Live to Ride

Iron & Air Magazine will quell your motorcycle ride through the mountains wanderlust when the weather don’t play.

Even if you’ve never ridden a motorcycle, you find yourself wanting to pick up this gorgeous, independent magazine on vintage-bike culture. As you leaf through enticingly photographed articles about treks through Indonesia, handmade leather boots, or an adman-turned-microdistiller, you might wonder where this bookshelf-worthy journal in your hands comes from. London? Los Angeles? Nope. Manchester, New Hampshire.

Granite State native Brett Houle launched Iron & Air in 2012 after selling his email marketing company, SendLabs. The concept started out as an Instagram feed, then a Facebook page that attracted thousands of likes. Before long, Houle, editor-in-chief Adam Fitzgerald, and digital director Greg Moore were responding to their followers’ demand for a magazine dedicated to the concept they were cultivating on social media. Issues 1 through 3 were digital. With issue 4, the print publication was born.iron-air
“They want something in tangible form,” Fitzgerald says of Iron & Air’s audience. “They work with their hands. They’re craftspeople and motorsports enthusiasts. They care about where their stuff comes from, how it’s made.”

The quarterly has tapped into the international revival of “café racer” culture centered on “motorcycles that look like something out of an old Steve McQueen movie,” as Popular Mechanics recently put it. “These bikes revive the 1960s café-racer look made popular when European kids stripped down their small-displacement bikes to zip from one café hangout to another.”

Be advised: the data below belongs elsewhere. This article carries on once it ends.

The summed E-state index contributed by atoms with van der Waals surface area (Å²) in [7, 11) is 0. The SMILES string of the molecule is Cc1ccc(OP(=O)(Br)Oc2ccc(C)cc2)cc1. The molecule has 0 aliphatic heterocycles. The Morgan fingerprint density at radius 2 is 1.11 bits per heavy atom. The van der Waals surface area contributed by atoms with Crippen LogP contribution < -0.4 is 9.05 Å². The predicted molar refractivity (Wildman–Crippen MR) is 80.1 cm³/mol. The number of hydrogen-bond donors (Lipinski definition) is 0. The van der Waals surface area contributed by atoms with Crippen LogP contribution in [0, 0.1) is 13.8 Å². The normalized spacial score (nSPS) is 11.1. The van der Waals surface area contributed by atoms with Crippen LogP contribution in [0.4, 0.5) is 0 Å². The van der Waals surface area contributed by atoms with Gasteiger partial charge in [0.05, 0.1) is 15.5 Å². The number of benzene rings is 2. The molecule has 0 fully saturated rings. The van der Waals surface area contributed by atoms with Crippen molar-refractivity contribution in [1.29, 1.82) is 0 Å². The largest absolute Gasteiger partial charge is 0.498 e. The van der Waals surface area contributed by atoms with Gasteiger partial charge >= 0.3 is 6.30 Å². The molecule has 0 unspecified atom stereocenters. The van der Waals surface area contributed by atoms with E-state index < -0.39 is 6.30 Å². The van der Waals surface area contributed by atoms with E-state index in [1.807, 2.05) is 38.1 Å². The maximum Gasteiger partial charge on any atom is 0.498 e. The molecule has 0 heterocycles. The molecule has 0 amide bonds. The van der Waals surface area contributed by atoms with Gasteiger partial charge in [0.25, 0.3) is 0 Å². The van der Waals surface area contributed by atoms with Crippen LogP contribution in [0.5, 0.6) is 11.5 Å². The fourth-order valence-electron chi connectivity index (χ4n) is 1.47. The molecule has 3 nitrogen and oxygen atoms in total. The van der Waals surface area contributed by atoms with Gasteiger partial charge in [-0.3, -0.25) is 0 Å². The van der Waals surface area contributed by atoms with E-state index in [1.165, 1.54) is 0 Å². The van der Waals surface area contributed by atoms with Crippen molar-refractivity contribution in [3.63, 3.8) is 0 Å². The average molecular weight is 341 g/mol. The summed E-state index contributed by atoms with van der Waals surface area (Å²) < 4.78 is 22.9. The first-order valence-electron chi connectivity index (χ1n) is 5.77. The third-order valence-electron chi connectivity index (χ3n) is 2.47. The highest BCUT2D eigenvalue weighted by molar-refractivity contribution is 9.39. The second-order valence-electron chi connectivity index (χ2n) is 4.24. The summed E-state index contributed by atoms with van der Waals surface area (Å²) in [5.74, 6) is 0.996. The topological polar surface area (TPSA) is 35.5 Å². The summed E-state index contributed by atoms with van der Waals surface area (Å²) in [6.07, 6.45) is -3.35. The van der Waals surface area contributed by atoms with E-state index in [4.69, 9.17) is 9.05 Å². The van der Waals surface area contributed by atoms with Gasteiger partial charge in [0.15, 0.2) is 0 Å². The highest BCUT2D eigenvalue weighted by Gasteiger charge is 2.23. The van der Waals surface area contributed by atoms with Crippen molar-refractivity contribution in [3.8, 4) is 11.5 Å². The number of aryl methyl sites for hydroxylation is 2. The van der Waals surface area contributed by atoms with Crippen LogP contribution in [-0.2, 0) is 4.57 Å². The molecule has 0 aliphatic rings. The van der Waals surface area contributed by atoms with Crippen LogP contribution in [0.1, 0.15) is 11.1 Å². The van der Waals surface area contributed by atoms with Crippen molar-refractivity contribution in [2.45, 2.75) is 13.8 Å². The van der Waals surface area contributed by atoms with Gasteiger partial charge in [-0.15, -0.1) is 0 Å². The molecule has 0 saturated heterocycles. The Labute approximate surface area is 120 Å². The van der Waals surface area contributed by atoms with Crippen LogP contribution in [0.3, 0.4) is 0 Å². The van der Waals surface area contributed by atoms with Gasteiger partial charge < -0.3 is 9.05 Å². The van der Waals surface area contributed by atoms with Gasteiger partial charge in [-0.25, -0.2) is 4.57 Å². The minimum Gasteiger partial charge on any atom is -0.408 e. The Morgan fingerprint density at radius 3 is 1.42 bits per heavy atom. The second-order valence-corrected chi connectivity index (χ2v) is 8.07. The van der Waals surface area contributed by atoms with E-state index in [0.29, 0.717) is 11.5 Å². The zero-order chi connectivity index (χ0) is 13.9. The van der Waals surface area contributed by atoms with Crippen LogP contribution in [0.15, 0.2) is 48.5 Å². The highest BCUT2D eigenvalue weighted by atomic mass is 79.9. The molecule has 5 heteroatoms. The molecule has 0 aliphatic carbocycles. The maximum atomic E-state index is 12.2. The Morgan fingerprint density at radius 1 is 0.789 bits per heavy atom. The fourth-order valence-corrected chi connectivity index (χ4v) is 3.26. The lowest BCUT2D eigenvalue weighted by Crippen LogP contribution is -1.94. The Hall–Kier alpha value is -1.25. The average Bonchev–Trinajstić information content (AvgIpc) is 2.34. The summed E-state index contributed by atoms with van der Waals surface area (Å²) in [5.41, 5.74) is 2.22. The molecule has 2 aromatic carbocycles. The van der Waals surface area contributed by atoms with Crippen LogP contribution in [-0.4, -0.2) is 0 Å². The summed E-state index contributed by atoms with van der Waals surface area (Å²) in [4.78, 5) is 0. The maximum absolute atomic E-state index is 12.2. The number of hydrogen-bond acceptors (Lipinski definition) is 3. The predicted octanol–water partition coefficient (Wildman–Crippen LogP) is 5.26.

“We don’t like to think of ourselves as a motorcycle magazine,” says Fitzgerald. “It’s about the motorcycle and the places it takes us—the adventures, the trips, the people you meet, the clothes you wear when you’re on the road.” Indeed, the name of the magazine came from Houle’s desire to describe his favorite things, motorcycles and mountains, in more evocative terms.

Iron & Air

The editorial team has lit upon non-motorcycle topics that strike a chord with Iron & Air readers as the publication has “matured,” says Fitzgerald, chuckling as Moore winces over a word that is about as attractive to a biker as “minivan.” A recent feature, for example, looked at an exhibit of obscure photographs by the film director Stanley Kubrick. Issue 22, which came out this spring, is entirely devoted to the gritty romance of a 10,000-mile trip around the American West on Russian-made Ural sidecar motorbikes.

“We take advantage of the fact that we are an independent publication,” says Fitzgerald. “We push boundaries. Who’s going to stop us?


Images courtesy of Iron & Air
Jennifer HayesLive to Ride

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